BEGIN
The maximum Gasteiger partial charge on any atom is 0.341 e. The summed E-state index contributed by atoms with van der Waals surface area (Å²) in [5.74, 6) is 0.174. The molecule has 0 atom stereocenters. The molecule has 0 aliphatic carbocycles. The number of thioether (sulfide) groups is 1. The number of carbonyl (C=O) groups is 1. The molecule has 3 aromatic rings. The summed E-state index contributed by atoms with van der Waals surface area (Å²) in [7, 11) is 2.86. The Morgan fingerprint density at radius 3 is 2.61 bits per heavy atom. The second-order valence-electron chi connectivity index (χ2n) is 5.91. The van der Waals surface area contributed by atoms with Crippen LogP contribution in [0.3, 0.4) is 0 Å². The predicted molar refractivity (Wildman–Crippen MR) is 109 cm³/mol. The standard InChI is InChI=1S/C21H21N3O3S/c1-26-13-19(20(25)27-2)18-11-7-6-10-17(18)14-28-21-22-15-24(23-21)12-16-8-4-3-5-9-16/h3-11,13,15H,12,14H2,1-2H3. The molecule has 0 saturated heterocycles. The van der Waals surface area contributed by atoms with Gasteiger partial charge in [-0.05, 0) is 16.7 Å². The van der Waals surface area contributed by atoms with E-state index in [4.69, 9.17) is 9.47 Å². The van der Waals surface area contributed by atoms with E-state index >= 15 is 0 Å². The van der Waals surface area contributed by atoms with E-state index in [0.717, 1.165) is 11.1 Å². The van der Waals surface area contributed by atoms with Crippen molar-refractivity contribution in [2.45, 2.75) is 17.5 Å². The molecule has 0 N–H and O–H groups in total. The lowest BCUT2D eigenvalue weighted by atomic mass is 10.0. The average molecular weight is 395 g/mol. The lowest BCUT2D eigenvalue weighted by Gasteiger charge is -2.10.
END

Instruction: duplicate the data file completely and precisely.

The maximum Gasteiger partial charge on any atom is 0.341 e. The summed E-state index contributed by atoms with van der Waals surface area (Å²) in [5.74, 6) is 0.174. The molecule has 0 atom stereocenters. The molecule has 0 aliphatic carbocycles. The number of thioether (sulfide) groups is 1. The number of carbonyl (C=O) groups is 1. The molecule has 3 aromatic rings. The summed E-state index contributed by atoms with van der Waals surface area (Å²) in [7, 11) is 2.86. The Morgan fingerprint density at radius 3 is 2.61 bits per heavy atom. The second-order valence-electron chi connectivity index (χ2n) is 5.91. The van der Waals surface area contributed by atoms with Crippen LogP contribution in [0.3, 0.4) is 0 Å². The predicted molar refractivity (Wildman–Crippen MR) is 109 cm³/mol. The standard InChI is InChI=1S/C21H21N3O3S/c1-26-13-19(20(25)27-2)18-11-7-6-10-17(18)14-28-21-22-15-24(23-21)12-16-8-4-3-5-9-16/h3-11,13,15H,12,14H2,1-2H3. The molecule has 0 saturated heterocycles. The van der Waals surface area contributed by atoms with Gasteiger partial charge in [-0.05, 0) is 16.7 Å². The van der Waals surface area contributed by atoms with E-state index in [4.69, 9.17) is 9.47 Å². The van der Waals surface area contributed by atoms with E-state index >= 15 is 0 Å². The van der Waals surface area contributed by atoms with E-state index in [0.717, 1.165) is 11.1 Å². The van der Waals surface area contributed by atoms with Crippen molar-refractivity contribution in [2.45, 2.75) is 17.5 Å². The molecule has 0 N–H and O–H groups in total. The lowest BCUT2D eigenvalue weighted by atomic mass is 10.0. The average molecular weight is 395 g/mol. The lowest BCUT2D eigenvalue weighted by Gasteiger charge is -2.10.